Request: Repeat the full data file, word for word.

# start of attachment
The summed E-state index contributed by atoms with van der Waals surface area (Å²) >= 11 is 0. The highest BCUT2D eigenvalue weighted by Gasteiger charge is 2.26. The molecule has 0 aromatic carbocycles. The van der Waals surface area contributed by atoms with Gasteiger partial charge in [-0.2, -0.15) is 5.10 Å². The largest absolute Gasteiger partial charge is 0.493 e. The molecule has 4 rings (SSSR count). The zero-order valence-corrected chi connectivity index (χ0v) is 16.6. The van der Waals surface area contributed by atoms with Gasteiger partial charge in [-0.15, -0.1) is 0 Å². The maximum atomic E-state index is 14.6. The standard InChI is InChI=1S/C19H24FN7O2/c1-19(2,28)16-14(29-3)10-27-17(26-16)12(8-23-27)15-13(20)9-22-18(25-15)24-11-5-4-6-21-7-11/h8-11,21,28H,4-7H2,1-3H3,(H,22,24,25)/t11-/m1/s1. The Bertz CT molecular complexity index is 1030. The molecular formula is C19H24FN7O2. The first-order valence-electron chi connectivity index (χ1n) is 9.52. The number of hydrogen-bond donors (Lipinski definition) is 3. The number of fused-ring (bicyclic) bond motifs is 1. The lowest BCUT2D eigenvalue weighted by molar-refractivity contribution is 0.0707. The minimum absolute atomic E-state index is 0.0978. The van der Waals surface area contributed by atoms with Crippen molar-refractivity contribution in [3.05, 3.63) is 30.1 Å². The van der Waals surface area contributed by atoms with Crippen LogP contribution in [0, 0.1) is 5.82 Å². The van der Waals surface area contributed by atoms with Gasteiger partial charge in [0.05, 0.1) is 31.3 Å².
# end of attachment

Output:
The summed E-state index contributed by atoms with van der Waals surface area (Å²) >= 11 is 0. The highest BCUT2D eigenvalue weighted by Gasteiger charge is 2.26. The molecule has 0 aromatic carbocycles. The van der Waals surface area contributed by atoms with Gasteiger partial charge in [-0.2, -0.15) is 5.10 Å². The largest absolute Gasteiger partial charge is 0.493 e. The molecule has 4 rings (SSSR count). The zero-order valence-corrected chi connectivity index (χ0v) is 16.6. The van der Waals surface area contributed by atoms with Gasteiger partial charge in [-0.15, -0.1) is 0 Å². The maximum atomic E-state index is 14.6. The standard InChI is InChI=1S/C19H24FN7O2/c1-19(2,28)16-14(29-3)10-27-17(26-16)12(8-23-27)15-13(20)9-22-18(25-15)24-11-5-4-6-21-7-11/h8-11,21,28H,4-7H2,1-3H3,(H,22,24,25)/t11-/m1/s1. The Bertz CT molecular complexity index is 1030. The molecular formula is C19H24FN7O2. The first-order valence-electron chi connectivity index (χ1n) is 9.52. The number of hydrogen-bond donors (Lipinski definition) is 3. The number of fused-ring (bicyclic) bond motifs is 1. The lowest BCUT2D eigenvalue weighted by molar-refractivity contribution is 0.0707. The minimum absolute atomic E-state index is 0.0978. The van der Waals surface area contributed by atoms with Crippen molar-refractivity contribution in [3.05, 3.63) is 30.1 Å². The van der Waals surface area contributed by atoms with Crippen LogP contribution in [0, 0.1) is 5.82 Å². The van der Waals surface area contributed by atoms with Gasteiger partial charge in [0.05, 0.1) is 31.3 Å².